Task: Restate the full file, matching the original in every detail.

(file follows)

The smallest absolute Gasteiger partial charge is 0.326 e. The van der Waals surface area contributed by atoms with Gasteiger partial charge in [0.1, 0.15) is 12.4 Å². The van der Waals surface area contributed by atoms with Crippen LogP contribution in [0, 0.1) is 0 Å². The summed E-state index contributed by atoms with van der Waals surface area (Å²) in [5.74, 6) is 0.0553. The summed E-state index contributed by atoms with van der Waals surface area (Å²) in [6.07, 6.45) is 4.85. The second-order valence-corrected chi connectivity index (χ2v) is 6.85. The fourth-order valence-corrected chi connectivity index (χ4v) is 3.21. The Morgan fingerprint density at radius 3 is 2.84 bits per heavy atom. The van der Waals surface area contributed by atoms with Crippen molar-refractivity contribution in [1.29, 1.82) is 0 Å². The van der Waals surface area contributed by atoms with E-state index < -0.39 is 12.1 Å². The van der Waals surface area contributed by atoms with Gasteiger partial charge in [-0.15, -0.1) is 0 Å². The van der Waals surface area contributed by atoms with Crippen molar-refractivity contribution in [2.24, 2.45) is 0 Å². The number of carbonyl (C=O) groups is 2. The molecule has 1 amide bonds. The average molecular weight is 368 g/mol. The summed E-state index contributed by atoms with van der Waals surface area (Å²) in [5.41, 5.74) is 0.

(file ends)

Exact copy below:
The smallest absolute Gasteiger partial charge is 0.326 e. The van der Waals surface area contributed by atoms with Gasteiger partial charge in [0.1, 0.15) is 12.4 Å². The van der Waals surface area contributed by atoms with Crippen LogP contribution in [0, 0.1) is 0 Å². The summed E-state index contributed by atoms with van der Waals surface area (Å²) in [5.74, 6) is 0.0553. The summed E-state index contributed by atoms with van der Waals surface area (Å²) in [6.07, 6.45) is 4.85. The second-order valence-corrected chi connectivity index (χ2v) is 6.85. The fourth-order valence-corrected chi connectivity index (χ4v) is 3.21. The Morgan fingerprint density at radius 3 is 2.84 bits per heavy atom. The van der Waals surface area contributed by atoms with Crippen molar-refractivity contribution in [1.29, 1.82) is 0 Å². The van der Waals surface area contributed by atoms with E-state index < -0.39 is 12.1 Å². The van der Waals surface area contributed by atoms with Gasteiger partial charge in [-0.15, -0.1) is 0 Å². The van der Waals surface area contributed by atoms with Crippen molar-refractivity contribution in [2.24, 2.45) is 0 Å². The number of carbonyl (C=O) groups is 2. The molecule has 1 amide bonds. The average molecular weight is 368 g/mol. The summed E-state index contributed by atoms with van der Waals surface area (Å²) in [5.41, 5.74) is 0.